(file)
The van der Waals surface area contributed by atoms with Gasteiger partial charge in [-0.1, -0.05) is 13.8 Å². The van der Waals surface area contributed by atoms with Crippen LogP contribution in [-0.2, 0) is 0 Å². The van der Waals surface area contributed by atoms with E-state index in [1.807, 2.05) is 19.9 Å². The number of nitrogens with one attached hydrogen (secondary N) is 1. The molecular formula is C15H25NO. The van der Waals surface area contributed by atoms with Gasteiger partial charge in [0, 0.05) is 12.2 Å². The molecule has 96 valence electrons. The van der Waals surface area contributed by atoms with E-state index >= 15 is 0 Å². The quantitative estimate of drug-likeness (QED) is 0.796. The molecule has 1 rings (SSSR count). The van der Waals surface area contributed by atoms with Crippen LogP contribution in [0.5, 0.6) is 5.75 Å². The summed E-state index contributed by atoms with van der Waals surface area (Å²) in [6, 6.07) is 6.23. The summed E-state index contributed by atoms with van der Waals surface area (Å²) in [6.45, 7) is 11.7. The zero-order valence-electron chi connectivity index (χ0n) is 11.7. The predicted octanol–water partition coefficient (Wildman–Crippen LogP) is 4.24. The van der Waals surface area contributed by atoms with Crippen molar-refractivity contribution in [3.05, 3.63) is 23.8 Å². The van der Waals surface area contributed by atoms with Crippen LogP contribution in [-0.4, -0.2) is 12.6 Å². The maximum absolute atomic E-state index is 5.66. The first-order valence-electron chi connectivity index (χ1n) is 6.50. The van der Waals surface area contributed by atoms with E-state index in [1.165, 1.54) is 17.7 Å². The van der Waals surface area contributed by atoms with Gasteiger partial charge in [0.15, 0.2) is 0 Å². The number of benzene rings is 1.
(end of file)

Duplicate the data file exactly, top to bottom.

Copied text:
The van der Waals surface area contributed by atoms with Gasteiger partial charge in [-0.1, -0.05) is 13.8 Å². The van der Waals surface area contributed by atoms with Crippen LogP contribution in [-0.2, 0) is 0 Å². The van der Waals surface area contributed by atoms with E-state index in [1.807, 2.05) is 19.9 Å². The number of nitrogens with one attached hydrogen (secondary N) is 1. The molecular formula is C15H25NO. The van der Waals surface area contributed by atoms with Gasteiger partial charge in [0, 0.05) is 12.2 Å². The molecule has 96 valence electrons. The van der Waals surface area contributed by atoms with E-state index >= 15 is 0 Å². The quantitative estimate of drug-likeness (QED) is 0.796. The molecule has 1 rings (SSSR count). The van der Waals surface area contributed by atoms with Crippen LogP contribution in [0.5, 0.6) is 5.75 Å². The summed E-state index contributed by atoms with van der Waals surface area (Å²) in [6, 6.07) is 6.23. The summed E-state index contributed by atoms with van der Waals surface area (Å²) in [6.45, 7) is 11.7. The zero-order valence-electron chi connectivity index (χ0n) is 11.7. The predicted octanol–water partition coefficient (Wildman–Crippen LogP) is 4.24. The van der Waals surface area contributed by atoms with Crippen molar-refractivity contribution in [3.05, 3.63) is 23.8 Å². The van der Waals surface area contributed by atoms with Crippen LogP contribution in [-0.4, -0.2) is 12.6 Å². The maximum absolute atomic E-state index is 5.66. The first-order valence-electron chi connectivity index (χ1n) is 6.50. The van der Waals surface area contributed by atoms with E-state index in [1.165, 1.54) is 17.7 Å². The van der Waals surface area contributed by atoms with Gasteiger partial charge in [0.15, 0.2) is 0 Å². The number of benzene rings is 1.